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NEWS | April 5, 2021

NNSY welcomes MTS Sam Rayburn for inactivation

By Michael Brayshaw, NNSY Lead Public Affairs Specialist

Norfolk Naval Shipyard (NNSY) welcomed the Moored Training Ship Sam Rayburn (MTS 635) in advance of its inactivation April 3. 

Rayburn (formerly SSBN-635) served as a MTS at Nuclear Power Training Unit—Charleston for more than 30 years training Sailors in the operation, maintenance and supervision of nuclear propulsion systems.  Along with MTS Daniel Webster (MTS-626), Rayburn is being replaced by the next-generation training vessels MTS La Jolla (MTS 701) and USS San Francisco (SSN 711).

Providing unique opportunity for the NNSY workforce, Rayburn marks the Navy’s first inactivation of a MTS.  Upon completion of this work, Rayburn will be towed to Puget Sound Naval Shipyard for recycling.  NNSY will also perform Webster’s inactivation.  

“USS Sam Rayburn has proudly served the U.S. Submarine Force and Navy Nuclear Propulsion Program since 1964, and we now welcome it to America’s Shipyard,” said Shipyard Commander Captain Dianna Wolfson. “Performing the first inactivation of a Moored Training Ship will develop another important facet in our service to the Fleet, and we look forward to excelling in our mission as one team.”  

Throughout Rayburn’s three-decade stint as a training vessel, NNSY has performed maintenance on it as needed, sometimes in Portsmouth when a dry docking was required, and other times on-site in Charleston, sending upwards of 200 employees to perform Pierside Extended Maintenance Availabilities and support depot level repairs during continuous maintenance availabilities. 

Commending Norfolk Naval Shipyard’s Charleston (NNSY-CHS) team for its record of planned maintenance and emergent repairs, Admiral James Caldwell, Director, Naval Reactors, said, “NNSY-CHS’s efforts directly contributed to the Naval Nuclear Propulsion Training Program’s (NNPTP) ability to meet or exceed annual fleet requirements for qualified operators for the past several years, allowing the nuclear Navy to achieve 100 percent fleet manning for the first time in ten years.  This recognition speaks to the direct leadership, dedication and follow through of a passionate team striving for consistent impactful results.”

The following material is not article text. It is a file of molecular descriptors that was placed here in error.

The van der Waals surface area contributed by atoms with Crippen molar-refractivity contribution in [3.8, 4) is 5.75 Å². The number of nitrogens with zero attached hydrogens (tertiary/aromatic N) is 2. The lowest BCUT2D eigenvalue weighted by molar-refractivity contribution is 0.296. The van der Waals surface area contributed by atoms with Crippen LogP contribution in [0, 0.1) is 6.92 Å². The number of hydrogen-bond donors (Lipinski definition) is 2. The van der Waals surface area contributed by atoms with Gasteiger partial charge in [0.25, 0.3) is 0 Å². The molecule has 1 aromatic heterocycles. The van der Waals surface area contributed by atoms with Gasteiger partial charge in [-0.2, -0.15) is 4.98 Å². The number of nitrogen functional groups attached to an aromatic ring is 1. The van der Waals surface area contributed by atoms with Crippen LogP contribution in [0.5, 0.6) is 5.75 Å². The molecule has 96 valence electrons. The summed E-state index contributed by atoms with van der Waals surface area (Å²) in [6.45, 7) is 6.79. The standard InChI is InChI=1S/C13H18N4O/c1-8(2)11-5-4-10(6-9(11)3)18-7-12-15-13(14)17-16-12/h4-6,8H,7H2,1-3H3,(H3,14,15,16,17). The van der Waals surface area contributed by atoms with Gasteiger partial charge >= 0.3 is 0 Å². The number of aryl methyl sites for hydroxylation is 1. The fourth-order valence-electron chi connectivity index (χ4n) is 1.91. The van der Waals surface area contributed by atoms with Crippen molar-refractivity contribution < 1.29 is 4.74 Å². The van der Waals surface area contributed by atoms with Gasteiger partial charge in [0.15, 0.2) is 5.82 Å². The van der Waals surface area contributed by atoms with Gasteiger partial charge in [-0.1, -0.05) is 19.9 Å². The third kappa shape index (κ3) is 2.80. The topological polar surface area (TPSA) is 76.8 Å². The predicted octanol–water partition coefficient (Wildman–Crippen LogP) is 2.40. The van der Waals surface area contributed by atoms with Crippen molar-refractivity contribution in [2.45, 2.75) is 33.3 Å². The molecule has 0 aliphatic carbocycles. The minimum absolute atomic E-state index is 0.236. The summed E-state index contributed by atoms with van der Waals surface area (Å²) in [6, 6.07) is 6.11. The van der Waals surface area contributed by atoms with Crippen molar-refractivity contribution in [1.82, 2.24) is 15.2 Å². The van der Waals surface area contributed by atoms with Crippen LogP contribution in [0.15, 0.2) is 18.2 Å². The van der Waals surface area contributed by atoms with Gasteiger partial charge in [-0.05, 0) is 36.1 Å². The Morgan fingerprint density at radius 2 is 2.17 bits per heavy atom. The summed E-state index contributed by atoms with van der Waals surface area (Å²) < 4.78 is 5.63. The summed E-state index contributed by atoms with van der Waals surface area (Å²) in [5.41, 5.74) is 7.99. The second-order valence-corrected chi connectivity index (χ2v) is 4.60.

During this time of modernization for the NNPTP, the NNSY-CHS team has been concurrently working retirements of Rayburn and Webster; delivering and supporting work of the new vessels; and modernizing the site to enhance future training needs.   

“Preparing and towing the MTS 635 represents the next step in modernizing the nuclear training program here in Charleston,” said MTS Project Superintendent Chrystal Brady.  “By retiring the MTS 635, NPTU Charleston can move forward with the final preparations to receive the MTS 711 later this year.  The NNSY Charleston team continues to demonstrate dedication to the mission of the site!  To care for and deliver this asset, many personal sacrifices have been made over the years to deliver on maintenance schedules and, most recently, to ensure an on-time tow.   Our team takes great pride in the way we represent NNSY and the Navy every day!”

Exemplifying Captain Wolfson’s “One Mission-One Team” mantra, sending Rayburn to Portsmouth required constant communication and coordination between NNSY and its Charleston team hundreds of miles away.  “There were several key parts to this plan for Norfolk Naval Shipyard—the safe departure from Charleston, tow, and safe arrival at Norfolk Naval Shipyard,” said Pat Ensley, NNSY Submarine Program Manager.  “This was a great team effort to accomplish this mission. The detailed preparations for departure took significant planning and execution to complete the preparations for tow.”

Following La Jolla which completed its conversion at NNSY in November 2019, San Francisco is now in the final stages of becoming a Moored Training Ship for towing to Charleston. These conversions are the closest NNSY has come to new ship construction since the 1950s, requiring two complete hull cuts, separating each boat into three pieces, recycling the center section, and adding three new hull sections, adding 76 feet to the overall length on both vessels.